Sniper video: Did a photographer really capture the moment of his own death?

by Dave Etchells

posted Friday, July 12, 2013 at 2:04 PM EST


In a video that's gone hugely viral in the past couple of days, Egyptian photographer Ahmed Samir Assem allegedly captures the moment of his own death as a rooftop sniper appears to take aim and shoot him. The idea that someone could record his last seconds alive adds immeasurably to the underlying horror of trained shooters firing on civilians.

It's certainly a remarkable piece of video -- or is it? Does the video really capture the shot that killed the photographer?

After closely examining the footage in question, I don't think it does.

Watch the video below, and read on for my reasoning. Feel free to add your own thoughts and comments in the discussion area at the end of this article.

Before I get into analyzing the video, though, let me first begin by stating clearly that: a) I deplore force being used against unarmed demonstrators, and b) I am not for a moment claiming that photojournalist Ahmed Samir Assem wasn't killed by a gunshot sometime around when the video was captured. He might very well have recorded that video, and he may very well have been shot by the sniper shown in the clip. I just don't believe the clip shows the moment he was actually shot. (At least, not if he was the person recording the video.)

Does this video show the moment of photojournalist Ahmed Assem's death?

When it comes to the question of whether the video captures a shot that killed the person filming it, I think there's a lot of room for doubt. The two critical questions are: 

  • Does the video in fact ever show the sniper's rifle aimed at the camera/photographer?
  • Could the camera equipment claimed to have been used actually record the video as shown?

Since the rest of my discussion here is so long, I'm going to leave the second question above to others. (For the record, though, my personal belief is that it couldn't have.)

In the video, the sniper in question repeatedly pops up from behind a roof parapet, takes a shot or two and then ducks back. In the final frames, he appears to turn towards the camera, after which the video quickly ends -- the implication being that the (presumed) shot ends both the recording and the photographer's life who captured it.

There's only one problem: The gun is never pointed directly at the photographer or his camera. Check the screen grab below:


Wow, it sure looks like that guy is pointing a gun at you, doesn't it? But ask yourself: What would you see if a gun were aimed directly at you? The muzzle, of course, but anything else? Would you see either side of the barrel or stock? No, you'd see the end profile of the stock, but not either side of it.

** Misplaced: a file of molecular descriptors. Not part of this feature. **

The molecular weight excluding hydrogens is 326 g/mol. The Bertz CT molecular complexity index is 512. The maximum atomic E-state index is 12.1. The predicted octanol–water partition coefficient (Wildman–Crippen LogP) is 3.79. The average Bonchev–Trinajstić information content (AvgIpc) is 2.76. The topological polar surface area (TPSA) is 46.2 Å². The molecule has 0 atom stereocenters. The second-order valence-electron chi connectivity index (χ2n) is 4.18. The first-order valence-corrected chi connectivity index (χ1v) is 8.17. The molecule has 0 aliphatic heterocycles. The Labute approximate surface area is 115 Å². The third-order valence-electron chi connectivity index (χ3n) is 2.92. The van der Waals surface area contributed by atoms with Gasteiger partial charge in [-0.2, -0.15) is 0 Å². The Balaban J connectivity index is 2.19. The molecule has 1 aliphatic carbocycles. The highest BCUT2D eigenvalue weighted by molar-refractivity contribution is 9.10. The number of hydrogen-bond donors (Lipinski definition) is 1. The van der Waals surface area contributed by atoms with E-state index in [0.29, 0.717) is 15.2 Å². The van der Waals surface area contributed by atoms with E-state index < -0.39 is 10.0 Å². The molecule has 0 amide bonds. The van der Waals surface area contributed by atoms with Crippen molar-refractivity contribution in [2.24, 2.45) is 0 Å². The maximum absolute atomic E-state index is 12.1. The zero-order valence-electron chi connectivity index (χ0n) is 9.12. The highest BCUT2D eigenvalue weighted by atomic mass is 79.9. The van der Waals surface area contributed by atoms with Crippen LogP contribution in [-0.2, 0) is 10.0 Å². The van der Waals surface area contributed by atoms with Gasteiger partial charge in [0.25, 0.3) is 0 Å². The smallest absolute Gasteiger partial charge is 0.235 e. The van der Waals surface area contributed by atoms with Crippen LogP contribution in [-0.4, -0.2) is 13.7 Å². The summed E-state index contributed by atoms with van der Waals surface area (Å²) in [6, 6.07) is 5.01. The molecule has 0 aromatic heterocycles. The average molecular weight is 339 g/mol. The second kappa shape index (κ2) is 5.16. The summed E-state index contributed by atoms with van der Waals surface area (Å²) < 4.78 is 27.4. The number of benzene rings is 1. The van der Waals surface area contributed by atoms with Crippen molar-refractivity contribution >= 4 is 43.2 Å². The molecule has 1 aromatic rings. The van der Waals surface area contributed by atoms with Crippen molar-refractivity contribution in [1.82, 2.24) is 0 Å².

To help illustrate my point, let's look at a frame from earlier in the segment, where the gun is aimed far to the left:


There's no question here, the gun is aimed way to the left, and as a result, you can see a lot of its stock and barrel. Now let's take a look at that near-final frame again:

This is the point in the video where the gun is most closely aimed at the photographer. Closely aimed, but not quite directly aimed: We can clearly see a portion of the right side of the stock (our right, the sniper's left), and none of the other side of the stock. In fact, there appears to be a point where the tip of the barrel can be seen against the sky, with no end-view of the stock surrounding it. This means that the gun is aimed at an angle, to the left of the photographer.

(To make it easy for you to step frame by frame through the end of the video, here's an .MOV file that I captured of the last few seconds of the YouTube video playing full-screen on my MacBook Pro. A standalone video player will let you single-frame through the video much more easily than you can in YouTube itself. You'll see that the frame shown above is in fact the one in which the gun is most closely aimed at the camera. Do you see anything else, right at the end?  Read on below, to see if you saw what I did.)

Actually, while it's not clearly resolved enough to be definitive, there's a slightly darker spot in the image that most likely corresponds to the actual muzzle opening at the end of the barrel. If this, in fact, is the muzzle, then it completely clinches the case: For the gun to be aimed at the camera, the muzzle opening would have to line up directly below the eye of the sniper, as he sights along the barrel to aim it.